♦  I got to interact more with my readers. Once I revealed myself, I got to reveal even more about myself. I posted pictures on Facebook, shared specific things going on in my life, and felt a greater sense of community with Hot, Holy & Humorous followers.

I’ve always believed in the importance of community to one’s individual faith. Yes, I know some churches have damaged their members in various ways (and if you’ve had that kind of experience, I’m so sorry). However, we were never meant to walk this journey alone. From the moment God said to Adam, “It is not good for the man to be alone” (Genesis 2:18), to the angel declaring, “I am a fellow servant with you and with your brothers and sisters who hold to the testimony of Jesus,” in Revelation 2:10, it’s clear we are supposed to be walking in faith with others. We should seek out encouragement and opportunities to serve fellow believers.

Opening yourself up can build a community of faith. Too often, people in churches are privately hurting, feel that no one cares, and eventually duck out the door — with disappointment or even despair that others were not there for them. But when churches I’ve attended knew what was going on, most truly wanted to help. Indeed, if you share with one person and their response is not helpful, go to someone else. Seek out fellow Christians who walk alongside you and support you in your faith and your marriage.

We’re called to “rejoice with those who rejoice; mourn with those who mourn” (Romans 12:15). So share your joys and your sorrows. Be open, and let others be open with you. Every best friend I have is someone I can talk to about matters of faith, and they are for me, for my marriage, for my relationship with God. I’m thrilled that so many of my readers take that same approach toward me — as I do with them.

How transparent are you with fellow believers? What positive effects does transparency have among Christians?

Be a Giver, Not a Taker

On Saturdays, I’ve been talking about specific verses and passages in the Bible, in hopes that we will learn and memorize more scripture to equip us in our lives and specifically our marriages.

In Acts 20:35, the apostle Paul refers back to something Jesus said, which isn’t recorded elsewhere. Not surprising, since Jesus surely said much more than what’s recorded in the Gospel accounts. Here’s that second half of that verse: “…remembering the words the Lord Jesus himself said: ‘It is more blessed to give than to receive.’ “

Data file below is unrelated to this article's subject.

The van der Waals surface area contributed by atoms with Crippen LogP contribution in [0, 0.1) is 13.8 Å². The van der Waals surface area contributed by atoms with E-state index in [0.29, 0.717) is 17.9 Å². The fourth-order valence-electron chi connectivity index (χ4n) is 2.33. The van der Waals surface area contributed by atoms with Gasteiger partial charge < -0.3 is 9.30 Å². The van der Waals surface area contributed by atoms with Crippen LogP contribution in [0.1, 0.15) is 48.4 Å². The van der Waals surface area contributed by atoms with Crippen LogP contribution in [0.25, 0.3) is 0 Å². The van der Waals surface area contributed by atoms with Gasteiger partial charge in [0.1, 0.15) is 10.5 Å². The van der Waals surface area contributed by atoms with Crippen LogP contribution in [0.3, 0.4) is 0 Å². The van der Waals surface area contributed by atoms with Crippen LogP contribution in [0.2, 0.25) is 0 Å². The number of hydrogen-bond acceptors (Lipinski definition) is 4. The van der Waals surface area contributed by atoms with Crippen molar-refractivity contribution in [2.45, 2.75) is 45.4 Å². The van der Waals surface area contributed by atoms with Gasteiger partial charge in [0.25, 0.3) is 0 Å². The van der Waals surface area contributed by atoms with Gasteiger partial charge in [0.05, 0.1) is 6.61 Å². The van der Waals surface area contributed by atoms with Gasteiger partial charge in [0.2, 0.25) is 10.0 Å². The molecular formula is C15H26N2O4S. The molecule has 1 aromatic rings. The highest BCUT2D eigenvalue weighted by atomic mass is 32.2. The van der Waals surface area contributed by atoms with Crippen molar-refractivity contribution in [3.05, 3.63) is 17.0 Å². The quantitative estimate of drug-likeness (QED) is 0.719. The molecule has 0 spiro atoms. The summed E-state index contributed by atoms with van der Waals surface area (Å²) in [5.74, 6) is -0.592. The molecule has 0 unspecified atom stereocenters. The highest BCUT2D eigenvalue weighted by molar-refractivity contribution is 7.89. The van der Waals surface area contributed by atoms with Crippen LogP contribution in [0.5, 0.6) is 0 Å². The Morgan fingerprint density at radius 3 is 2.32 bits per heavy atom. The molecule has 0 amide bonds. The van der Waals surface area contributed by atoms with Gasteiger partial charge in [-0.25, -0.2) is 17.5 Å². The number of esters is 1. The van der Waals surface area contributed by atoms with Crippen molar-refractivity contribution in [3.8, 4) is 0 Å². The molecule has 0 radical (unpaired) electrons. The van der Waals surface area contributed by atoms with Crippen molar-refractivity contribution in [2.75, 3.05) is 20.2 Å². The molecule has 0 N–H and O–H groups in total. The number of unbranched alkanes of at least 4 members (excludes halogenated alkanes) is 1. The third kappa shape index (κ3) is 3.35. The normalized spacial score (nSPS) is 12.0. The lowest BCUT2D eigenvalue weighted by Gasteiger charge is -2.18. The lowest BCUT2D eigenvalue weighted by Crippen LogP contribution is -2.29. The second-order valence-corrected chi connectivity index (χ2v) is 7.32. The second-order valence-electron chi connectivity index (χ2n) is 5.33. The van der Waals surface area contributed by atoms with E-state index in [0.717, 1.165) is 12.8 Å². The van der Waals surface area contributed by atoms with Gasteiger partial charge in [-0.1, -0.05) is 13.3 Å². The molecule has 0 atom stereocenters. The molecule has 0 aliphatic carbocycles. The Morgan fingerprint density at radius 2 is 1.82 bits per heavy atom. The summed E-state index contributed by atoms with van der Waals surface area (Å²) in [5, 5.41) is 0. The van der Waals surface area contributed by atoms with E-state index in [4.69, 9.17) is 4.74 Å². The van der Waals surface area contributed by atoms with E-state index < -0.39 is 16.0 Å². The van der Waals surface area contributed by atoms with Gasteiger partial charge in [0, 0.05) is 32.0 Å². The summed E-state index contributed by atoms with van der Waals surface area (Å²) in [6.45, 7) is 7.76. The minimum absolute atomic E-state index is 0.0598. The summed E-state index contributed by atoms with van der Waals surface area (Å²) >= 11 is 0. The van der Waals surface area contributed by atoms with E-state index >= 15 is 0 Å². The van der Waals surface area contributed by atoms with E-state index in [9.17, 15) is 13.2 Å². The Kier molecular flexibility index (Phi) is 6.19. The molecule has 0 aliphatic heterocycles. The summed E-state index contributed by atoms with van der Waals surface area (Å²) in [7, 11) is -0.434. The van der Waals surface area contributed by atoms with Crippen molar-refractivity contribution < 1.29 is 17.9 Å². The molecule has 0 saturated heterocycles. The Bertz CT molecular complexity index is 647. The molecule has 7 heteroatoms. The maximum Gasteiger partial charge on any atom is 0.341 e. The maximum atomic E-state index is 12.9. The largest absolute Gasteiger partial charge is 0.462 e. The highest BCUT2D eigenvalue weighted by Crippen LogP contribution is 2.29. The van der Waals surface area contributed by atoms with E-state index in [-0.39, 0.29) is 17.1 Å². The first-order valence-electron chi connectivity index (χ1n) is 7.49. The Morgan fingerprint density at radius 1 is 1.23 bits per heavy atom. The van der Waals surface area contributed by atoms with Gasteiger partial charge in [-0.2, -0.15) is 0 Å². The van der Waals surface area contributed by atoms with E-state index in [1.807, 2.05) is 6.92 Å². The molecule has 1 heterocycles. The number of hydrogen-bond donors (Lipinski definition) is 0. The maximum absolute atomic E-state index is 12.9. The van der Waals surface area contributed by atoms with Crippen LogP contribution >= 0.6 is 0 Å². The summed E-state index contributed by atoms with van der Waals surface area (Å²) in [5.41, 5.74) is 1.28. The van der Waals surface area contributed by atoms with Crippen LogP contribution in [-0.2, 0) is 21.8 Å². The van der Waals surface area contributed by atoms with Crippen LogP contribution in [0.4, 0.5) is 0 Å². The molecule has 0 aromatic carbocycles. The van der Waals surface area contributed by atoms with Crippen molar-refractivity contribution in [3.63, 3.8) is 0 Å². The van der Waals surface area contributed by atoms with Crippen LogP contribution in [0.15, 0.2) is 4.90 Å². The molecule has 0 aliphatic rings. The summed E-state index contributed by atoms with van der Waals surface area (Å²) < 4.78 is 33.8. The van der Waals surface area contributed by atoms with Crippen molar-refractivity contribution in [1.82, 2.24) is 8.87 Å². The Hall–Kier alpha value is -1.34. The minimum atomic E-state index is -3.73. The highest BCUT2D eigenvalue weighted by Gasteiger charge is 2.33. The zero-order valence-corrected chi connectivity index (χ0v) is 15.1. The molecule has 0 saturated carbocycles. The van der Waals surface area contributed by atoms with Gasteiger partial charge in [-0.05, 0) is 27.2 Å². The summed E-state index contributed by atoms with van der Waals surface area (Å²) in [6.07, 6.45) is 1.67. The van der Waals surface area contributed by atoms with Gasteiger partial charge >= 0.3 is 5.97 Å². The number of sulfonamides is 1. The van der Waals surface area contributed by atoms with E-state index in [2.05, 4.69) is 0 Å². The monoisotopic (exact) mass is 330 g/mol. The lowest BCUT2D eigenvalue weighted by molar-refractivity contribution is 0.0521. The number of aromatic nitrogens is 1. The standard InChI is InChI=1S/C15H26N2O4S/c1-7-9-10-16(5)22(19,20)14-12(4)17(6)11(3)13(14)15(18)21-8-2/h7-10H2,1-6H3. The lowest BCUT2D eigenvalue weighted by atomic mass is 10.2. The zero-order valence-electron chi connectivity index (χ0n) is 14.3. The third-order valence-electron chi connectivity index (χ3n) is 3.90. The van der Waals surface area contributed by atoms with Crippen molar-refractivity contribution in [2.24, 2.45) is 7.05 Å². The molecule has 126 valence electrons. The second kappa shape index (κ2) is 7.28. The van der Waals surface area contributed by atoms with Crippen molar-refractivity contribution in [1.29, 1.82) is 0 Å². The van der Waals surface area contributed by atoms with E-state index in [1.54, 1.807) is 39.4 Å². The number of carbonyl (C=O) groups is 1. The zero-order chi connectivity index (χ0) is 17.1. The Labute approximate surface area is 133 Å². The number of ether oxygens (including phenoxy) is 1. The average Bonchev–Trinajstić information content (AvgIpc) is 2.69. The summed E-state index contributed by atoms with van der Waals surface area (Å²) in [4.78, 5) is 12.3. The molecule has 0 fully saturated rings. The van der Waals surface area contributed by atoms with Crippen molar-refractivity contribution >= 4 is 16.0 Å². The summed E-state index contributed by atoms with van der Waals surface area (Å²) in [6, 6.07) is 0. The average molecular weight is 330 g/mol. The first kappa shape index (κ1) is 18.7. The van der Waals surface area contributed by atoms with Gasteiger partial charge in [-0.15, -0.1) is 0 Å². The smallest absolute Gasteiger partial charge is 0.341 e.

I’m betting you’ve heard that one before. Parents often use the better to give than receive line to make a kid surrender part of his spending money to the church collection plate or to share the bigger piece of pie with his sibling. But, not using it as a hammer, there’s certainly a lot of truth here — more blessed to give than to receive.

Be a Giver, Not a Taker: "...REMEMBERING THE WORDS THE LORD JESUS HIMSELF SAID: 'IT IS MORE BLESSED TO GIVE THAN TO RECEIVE.' "Admittedly, when it comes to sexual intimacy, I’m not always sure about this maxim. When the focus is on my pleasure, I’m sort of wrapped up in that joy of that moment that I think receiving is pretty darn good. But when I look more broadly at our sex life, I know the blessings that come from a giving nature.

We can truly enjoy the pleasure we bring to our husband, from the small affections we express to the shuddering climax we evoke from our beloved. There’s so much to enjoy from being a giver, not a taker:

  • The sly smile on his face when you offer him a look-see of your intimate places.
  • The excitement that sizzles under his skin when you suggest a new sexual activity or old one you both enjoy.
  • The improved mood of man who knows he’s loved in every way by his wife.
  • The confidence he feels in his abilities as a good husband and lover.
  • The sexual satisfaction that helps to keep his heart and mind focused on the good thing he’s got waiting at home.
  • The kid-in-a-candy-factory expression on his face during some great foreplay or right after you’ve made love.
  • The knowledge that you are following God’s design for sexual intimacy in your marriage.

Take that attitude into your marriage this week, and into your marital bedroom: It is more blessed to give than receive. What can you give your husband that would make him happy and you blessed?

And speaking of giving…

If you were here in September, you know that I announced this great giveaway with lots of goodies and the rules and blah, blah, blah. But then, my entire month was thrown into a tailspin. Long story short: My father died. The event of his death, though not the timing, was expected, and it was a positive goodbye to a life well-lived. But it did reek major havoc with my calendar.

At one moment of surrender, I said to myself, The giveaway is not happening this month. Some of the personal pressure I was feeling lifted from my shoulders, and I decided I’d reschedule when my life was a little more predictable.

So I’m rebooting! The giveaway starts today and will run through the month of November. It is indeed more blessed to give than receive, and I feel very blessed to have these items as part of my giveaway: